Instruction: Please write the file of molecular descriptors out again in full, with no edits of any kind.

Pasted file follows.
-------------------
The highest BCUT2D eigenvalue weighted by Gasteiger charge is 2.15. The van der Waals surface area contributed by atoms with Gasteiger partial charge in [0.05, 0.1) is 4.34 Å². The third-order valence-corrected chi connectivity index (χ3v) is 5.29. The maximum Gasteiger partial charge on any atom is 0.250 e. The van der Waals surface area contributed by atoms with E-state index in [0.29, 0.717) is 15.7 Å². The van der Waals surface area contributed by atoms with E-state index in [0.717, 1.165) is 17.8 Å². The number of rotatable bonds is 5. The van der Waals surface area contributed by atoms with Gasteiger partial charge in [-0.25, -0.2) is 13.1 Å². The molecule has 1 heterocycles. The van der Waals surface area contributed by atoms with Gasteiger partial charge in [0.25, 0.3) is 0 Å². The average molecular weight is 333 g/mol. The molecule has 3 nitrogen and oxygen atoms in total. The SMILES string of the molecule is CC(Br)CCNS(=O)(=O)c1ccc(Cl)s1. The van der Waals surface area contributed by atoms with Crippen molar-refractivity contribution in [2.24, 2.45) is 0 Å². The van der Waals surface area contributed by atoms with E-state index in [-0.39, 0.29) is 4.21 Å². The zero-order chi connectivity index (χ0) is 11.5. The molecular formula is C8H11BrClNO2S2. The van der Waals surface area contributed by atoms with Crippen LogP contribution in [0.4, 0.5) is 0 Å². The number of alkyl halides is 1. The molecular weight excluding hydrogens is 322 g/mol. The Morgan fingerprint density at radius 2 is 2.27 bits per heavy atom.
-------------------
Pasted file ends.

The highest BCUT2D eigenvalue weighted by Gasteiger charge is 2.15. The van der Waals surface area contributed by atoms with Gasteiger partial charge in [0.05, 0.1) is 4.34 Å². The third-order valence-corrected chi connectivity index (χ3v) is 5.29. The maximum Gasteiger partial charge on any atom is 0.250 e. The van der Waals surface area contributed by atoms with E-state index in [0.29, 0.717) is 15.7 Å². The van der Waals surface area contributed by atoms with E-state index in [0.717, 1.165) is 17.8 Å². The number of rotatable bonds is 5. The van der Waals surface area contributed by atoms with Gasteiger partial charge in [-0.25, -0.2) is 13.1 Å². The molecule has 1 heterocycles. The van der Waals surface area contributed by atoms with Gasteiger partial charge in [0.25, 0.3) is 0 Å². The average molecular weight is 333 g/mol. The molecule has 3 nitrogen and oxygen atoms in total. The SMILES string of the molecule is CC(Br)CCNS(=O)(=O)c1ccc(Cl)s1. The van der Waals surface area contributed by atoms with Crippen molar-refractivity contribution in [2.24, 2.45) is 0 Å². The van der Waals surface area contributed by atoms with E-state index in [-0.39, 0.29) is 4.21 Å². The zero-order chi connectivity index (χ0) is 11.5. The molecular formula is C8H11BrClNO2S2. The van der Waals surface area contributed by atoms with Crippen LogP contribution in [0.4, 0.5) is 0 Å². The number of alkyl halides is 1. The molecular weight excluding hydrogens is 322 g/mol. The Morgan fingerprint density at radius 2 is 2.27 bits per heavy atom.